Occupational therapy is a type of support given for people who have health problems that stop them doing things they enjoy. Occupational therapists can help people to find their strengths, and identify their difficulties so they can try to overcome them.
They work with people to reach for realistic goals that can be maintained. Occupational therapy can be accessed by anyone, whether your condition was present from birth, whether it has developed with age, or whether it was the result of an accident.
It can be used to help treat many different health conditions, whether they are physical or mental illnesses. Many of these problems can come with age, such as arthritis or chronic pain. Occupational therapy can help provide devices and plan strategies to aid and improve people’s daily lives, and to try and maximise their independence as much as possible.
Strategies and equipment
What strategy and equipment (if any) will be used depends entirely on the circumstances and how severe someone’s condition is.
One of the key aims of occupational therapy is to help you maintain as much independence as possible, and to help with developing new routines, such as new ways of budgeting, domestic or personal care routines, leisure, and work patterns. For example, if you’re finding it difficult to cut meat, perhaps you could buy meat that is pre-sliced, or if you find it difficult to stand while doing the ironing, perhaps you could simply sit down while ironing. Your occupational therapist would work to develop the new routines in stages, always starting small, to help you build your confidence.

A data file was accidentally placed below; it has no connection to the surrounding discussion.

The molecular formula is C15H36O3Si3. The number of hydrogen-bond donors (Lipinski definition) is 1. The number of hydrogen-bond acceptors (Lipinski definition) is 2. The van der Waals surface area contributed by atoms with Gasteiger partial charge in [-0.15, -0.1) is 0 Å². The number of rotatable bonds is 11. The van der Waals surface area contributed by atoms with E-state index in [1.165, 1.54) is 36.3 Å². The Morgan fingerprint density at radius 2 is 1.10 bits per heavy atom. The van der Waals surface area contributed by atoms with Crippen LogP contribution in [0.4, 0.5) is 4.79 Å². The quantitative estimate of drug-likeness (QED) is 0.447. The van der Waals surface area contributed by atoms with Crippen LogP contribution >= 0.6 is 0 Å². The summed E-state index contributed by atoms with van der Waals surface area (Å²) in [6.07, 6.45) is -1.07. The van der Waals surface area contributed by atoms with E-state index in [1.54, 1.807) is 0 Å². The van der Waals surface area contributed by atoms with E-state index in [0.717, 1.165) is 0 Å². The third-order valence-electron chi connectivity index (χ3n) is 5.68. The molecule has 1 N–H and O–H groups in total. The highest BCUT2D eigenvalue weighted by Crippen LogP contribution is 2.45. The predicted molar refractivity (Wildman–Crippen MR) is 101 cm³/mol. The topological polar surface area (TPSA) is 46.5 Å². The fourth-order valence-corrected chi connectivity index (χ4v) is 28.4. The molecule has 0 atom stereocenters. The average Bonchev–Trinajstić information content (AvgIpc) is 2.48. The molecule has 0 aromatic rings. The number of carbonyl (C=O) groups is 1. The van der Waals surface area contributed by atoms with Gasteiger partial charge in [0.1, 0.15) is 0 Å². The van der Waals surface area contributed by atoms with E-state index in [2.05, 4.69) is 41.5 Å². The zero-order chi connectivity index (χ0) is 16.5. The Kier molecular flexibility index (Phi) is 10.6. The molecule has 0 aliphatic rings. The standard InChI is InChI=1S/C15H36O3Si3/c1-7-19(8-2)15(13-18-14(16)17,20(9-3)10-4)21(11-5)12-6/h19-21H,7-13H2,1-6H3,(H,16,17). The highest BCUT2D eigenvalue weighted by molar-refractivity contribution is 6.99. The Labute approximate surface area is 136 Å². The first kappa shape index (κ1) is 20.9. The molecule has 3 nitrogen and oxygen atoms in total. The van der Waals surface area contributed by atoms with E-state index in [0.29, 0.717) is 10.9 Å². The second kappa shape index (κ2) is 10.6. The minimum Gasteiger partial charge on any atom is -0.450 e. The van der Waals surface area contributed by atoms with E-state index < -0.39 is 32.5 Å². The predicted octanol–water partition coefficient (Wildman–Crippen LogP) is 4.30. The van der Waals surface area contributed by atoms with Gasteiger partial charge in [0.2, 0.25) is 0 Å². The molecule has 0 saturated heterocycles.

Sometimes, it may be necessary to adapt the environment or use special equipment to help you. For example, if you have broken your leg, it is likely you will need to use a walking stick until your mobility improves. If your vision has deteriorated, you could have special software installed on your computer to allow you to continue to work. No matter how small they might seem to you, your occupational therapist will help with any problems.
Occupational therapy can also play a major role in rehabilitation. Rehabilitation is a course of treatment designed to help someone recover from an illness or injury. For example, it may be used if someone is battling addiction, or if they have their mobility impaired due to a broken leg, or if someone is recovering from surgery.
“Work” does not have to be a paid role; it also includes full-time parents, carers, or volunteers. Therapists can assist by assessing your place of work and your role there, and helping to find ways to manage your condition while at work and monitoring your progress. Rehabilitation does not have to be focused on work either; occupational therapists can also help you to get back into your leisure activities, and finding ways to adapt them to your condition.
Within North Lincolnshire, occupational therapists are based in three locality teams:
- Scunthorpe North and Isle of Axholme: 030 3330 6802
- (Wards of Town, Burringham & Gunness, Crosby & Park, Axholme Central, Axholme North, and Axholme South)
- Scunthorpe South: 030 3330 6804
(Wards of Kingsway with Lincoln Gardens, Bottesford, Brumby, Frodingham, and Ashby)
- Brigg and Barton: 01724 298 180
(Wards of Brigg & Wolds, Broughton & Appleby, Ridge, Barton, Burton-upon-Stather & Winterton, and Ferry)